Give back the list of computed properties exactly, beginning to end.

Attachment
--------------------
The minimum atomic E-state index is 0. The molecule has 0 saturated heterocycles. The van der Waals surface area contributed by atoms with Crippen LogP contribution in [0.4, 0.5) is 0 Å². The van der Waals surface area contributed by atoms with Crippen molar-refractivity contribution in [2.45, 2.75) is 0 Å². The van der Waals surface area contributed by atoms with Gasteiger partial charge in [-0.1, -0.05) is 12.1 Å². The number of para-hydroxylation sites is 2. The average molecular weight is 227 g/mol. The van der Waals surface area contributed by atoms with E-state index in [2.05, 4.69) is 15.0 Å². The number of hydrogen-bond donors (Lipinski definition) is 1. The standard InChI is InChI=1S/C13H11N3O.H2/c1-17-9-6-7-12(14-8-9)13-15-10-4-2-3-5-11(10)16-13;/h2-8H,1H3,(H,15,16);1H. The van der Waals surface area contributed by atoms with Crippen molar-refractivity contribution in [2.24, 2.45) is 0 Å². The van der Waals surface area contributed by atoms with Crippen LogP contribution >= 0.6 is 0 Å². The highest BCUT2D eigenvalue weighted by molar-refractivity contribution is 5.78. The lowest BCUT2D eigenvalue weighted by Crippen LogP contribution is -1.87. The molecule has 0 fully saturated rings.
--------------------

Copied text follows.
The minimum atomic E-state index is 0. The molecule has 0 saturated heterocycles. The van der Waals surface area contributed by atoms with Crippen LogP contribution in [0.4, 0.5) is 0 Å². The van der Waals surface area contributed by atoms with Crippen molar-refractivity contribution in [2.45, 2.75) is 0 Å². The van der Waals surface area contributed by atoms with Gasteiger partial charge in [-0.1, -0.05) is 12.1 Å². The number of para-hydroxylation sites is 2. The average molecular weight is 227 g/mol. The van der Waals surface area contributed by atoms with E-state index in [2.05, 4.69) is 15.0 Å². The number of hydrogen-bond donors (Lipinski definition) is 1. The standard InChI is InChI=1S/C13H11N3O.H2/c1-17-9-6-7-12(14-8-9)13-15-10-4-2-3-5-11(10)16-13;/h2-8H,1H3,(H,15,16);1H. The van der Waals surface area contributed by atoms with Crippen molar-refractivity contribution in [2.24, 2.45) is 0 Å². The van der Waals surface area contributed by atoms with Crippen LogP contribution >= 0.6 is 0 Å². The highest BCUT2D eigenvalue weighted by molar-refractivity contribution is 5.78. The lowest BCUT2D eigenvalue weighted by Crippen LogP contribution is -1.87. The molecule has 0 fully saturated rings.